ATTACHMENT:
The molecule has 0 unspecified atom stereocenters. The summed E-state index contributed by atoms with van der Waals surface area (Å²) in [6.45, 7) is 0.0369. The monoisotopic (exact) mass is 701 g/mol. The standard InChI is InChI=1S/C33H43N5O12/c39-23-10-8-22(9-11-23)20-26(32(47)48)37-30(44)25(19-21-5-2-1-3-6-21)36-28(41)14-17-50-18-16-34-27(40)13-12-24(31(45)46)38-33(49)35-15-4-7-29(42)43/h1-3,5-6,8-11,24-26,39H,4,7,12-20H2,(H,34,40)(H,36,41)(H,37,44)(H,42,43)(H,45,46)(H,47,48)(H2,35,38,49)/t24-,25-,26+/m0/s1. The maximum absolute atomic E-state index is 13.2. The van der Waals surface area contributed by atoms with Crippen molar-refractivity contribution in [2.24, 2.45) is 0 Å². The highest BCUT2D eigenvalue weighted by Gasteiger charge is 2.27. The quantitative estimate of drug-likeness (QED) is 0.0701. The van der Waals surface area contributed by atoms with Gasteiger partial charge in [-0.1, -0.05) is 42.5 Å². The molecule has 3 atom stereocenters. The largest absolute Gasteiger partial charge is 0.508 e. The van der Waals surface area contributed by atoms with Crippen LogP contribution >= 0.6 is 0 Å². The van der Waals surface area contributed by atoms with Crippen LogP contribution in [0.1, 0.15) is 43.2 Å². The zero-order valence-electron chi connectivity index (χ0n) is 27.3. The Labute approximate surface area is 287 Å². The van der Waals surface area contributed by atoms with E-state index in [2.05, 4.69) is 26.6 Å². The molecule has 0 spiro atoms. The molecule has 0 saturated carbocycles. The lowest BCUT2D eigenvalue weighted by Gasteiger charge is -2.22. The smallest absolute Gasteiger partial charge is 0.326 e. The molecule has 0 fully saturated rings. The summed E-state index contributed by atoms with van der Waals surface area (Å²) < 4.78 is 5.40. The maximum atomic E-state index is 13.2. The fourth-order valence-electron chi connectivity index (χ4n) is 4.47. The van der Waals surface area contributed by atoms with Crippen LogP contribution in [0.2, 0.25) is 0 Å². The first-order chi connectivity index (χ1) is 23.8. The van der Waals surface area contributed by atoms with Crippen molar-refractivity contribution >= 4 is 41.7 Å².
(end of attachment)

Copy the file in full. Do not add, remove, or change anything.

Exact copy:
The molecule has 0 unspecified atom stereocenters. The summed E-state index contributed by atoms with van der Waals surface area (Å²) in [6.45, 7) is 0.0369. The monoisotopic (exact) mass is 701 g/mol. The standard InChI is InChI=1S/C33H43N5O12/c39-23-10-8-22(9-11-23)20-26(32(47)48)37-30(44)25(19-21-5-2-1-3-6-21)36-28(41)14-17-50-18-16-34-27(40)13-12-24(31(45)46)38-33(49)35-15-4-7-29(42)43/h1-3,5-6,8-11,24-26,39H,4,7,12-20H2,(H,34,40)(H,36,41)(H,37,44)(H,42,43)(H,45,46)(H,47,48)(H2,35,38,49)/t24-,25-,26+/m0/s1. The maximum absolute atomic E-state index is 13.2. The van der Waals surface area contributed by atoms with Crippen molar-refractivity contribution in [2.24, 2.45) is 0 Å². The highest BCUT2D eigenvalue weighted by Gasteiger charge is 2.27. The quantitative estimate of drug-likeness (QED) is 0.0701. The van der Waals surface area contributed by atoms with Gasteiger partial charge in [-0.1, -0.05) is 42.5 Å². The molecule has 3 atom stereocenters. The largest absolute Gasteiger partial charge is 0.508 e. The van der Waals surface area contributed by atoms with Crippen LogP contribution >= 0.6 is 0 Å². The van der Waals surface area contributed by atoms with Crippen LogP contribution in [0.1, 0.15) is 43.2 Å². The zero-order valence-electron chi connectivity index (χ0n) is 27.3. The Labute approximate surface area is 287 Å². The van der Waals surface area contributed by atoms with E-state index in [2.05, 4.69) is 26.6 Å². The molecule has 0 spiro atoms. The molecule has 0 saturated carbocycles. The lowest BCUT2D eigenvalue weighted by Gasteiger charge is -2.22. The smallest absolute Gasteiger partial charge is 0.326 e. The molecule has 0 fully saturated rings. The summed E-state index contributed by atoms with van der Waals surface area (Å²) < 4.78 is 5.40. The maximum atomic E-state index is 13.2. The fourth-order valence-electron chi connectivity index (χ4n) is 4.47. The van der Waals surface area contributed by atoms with Crippen LogP contribution in [0.2, 0.25) is 0 Å². The first-order chi connectivity index (χ1) is 23.8. The van der Waals surface area contributed by atoms with Crippen molar-refractivity contribution >= 4 is 41.7 Å².